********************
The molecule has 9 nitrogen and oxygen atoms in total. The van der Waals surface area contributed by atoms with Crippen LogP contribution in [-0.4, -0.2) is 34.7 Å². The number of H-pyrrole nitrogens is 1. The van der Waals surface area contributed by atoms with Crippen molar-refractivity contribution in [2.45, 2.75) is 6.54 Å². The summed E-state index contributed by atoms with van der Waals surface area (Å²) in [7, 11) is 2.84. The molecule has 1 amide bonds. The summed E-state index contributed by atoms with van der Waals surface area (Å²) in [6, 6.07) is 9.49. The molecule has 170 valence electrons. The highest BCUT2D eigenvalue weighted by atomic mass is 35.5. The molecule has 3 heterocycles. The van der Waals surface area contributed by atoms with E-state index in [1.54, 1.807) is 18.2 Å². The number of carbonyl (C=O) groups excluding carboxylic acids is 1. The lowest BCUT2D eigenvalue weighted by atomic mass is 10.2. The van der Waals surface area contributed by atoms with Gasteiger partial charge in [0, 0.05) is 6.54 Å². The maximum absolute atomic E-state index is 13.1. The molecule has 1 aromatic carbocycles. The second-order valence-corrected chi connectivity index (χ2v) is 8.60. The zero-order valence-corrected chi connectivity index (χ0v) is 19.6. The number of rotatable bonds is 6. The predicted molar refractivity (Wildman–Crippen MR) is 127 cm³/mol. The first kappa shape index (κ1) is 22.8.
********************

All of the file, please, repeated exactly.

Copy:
The molecule has 9 nitrogen and oxygen atoms in total. The van der Waals surface area contributed by atoms with Crippen LogP contribution in [-0.4, -0.2) is 34.7 Å². The number of H-pyrrole nitrogens is 1. The van der Waals surface area contributed by atoms with Crippen molar-refractivity contribution in [2.45, 2.75) is 6.54 Å². The summed E-state index contributed by atoms with van der Waals surface area (Å²) in [7, 11) is 2.84. The molecule has 1 amide bonds. The summed E-state index contributed by atoms with van der Waals surface area (Å²) in [6, 6.07) is 9.49. The molecule has 170 valence electrons. The highest BCUT2D eigenvalue weighted by atomic mass is 35.5. The molecule has 3 heterocycles. The van der Waals surface area contributed by atoms with E-state index in [1.54, 1.807) is 18.2 Å². The number of carbonyl (C=O) groups excluding carboxylic acids is 1. The lowest BCUT2D eigenvalue weighted by atomic mass is 10.2. The van der Waals surface area contributed by atoms with Gasteiger partial charge in [0, 0.05) is 6.54 Å². The maximum absolute atomic E-state index is 13.1. The molecule has 1 aromatic carbocycles. The second-order valence-corrected chi connectivity index (χ2v) is 8.60. The zero-order valence-corrected chi connectivity index (χ0v) is 19.6. The number of rotatable bonds is 6. The predicted molar refractivity (Wildman–Crippen MR) is 127 cm³/mol. The first kappa shape index (κ1) is 22.8.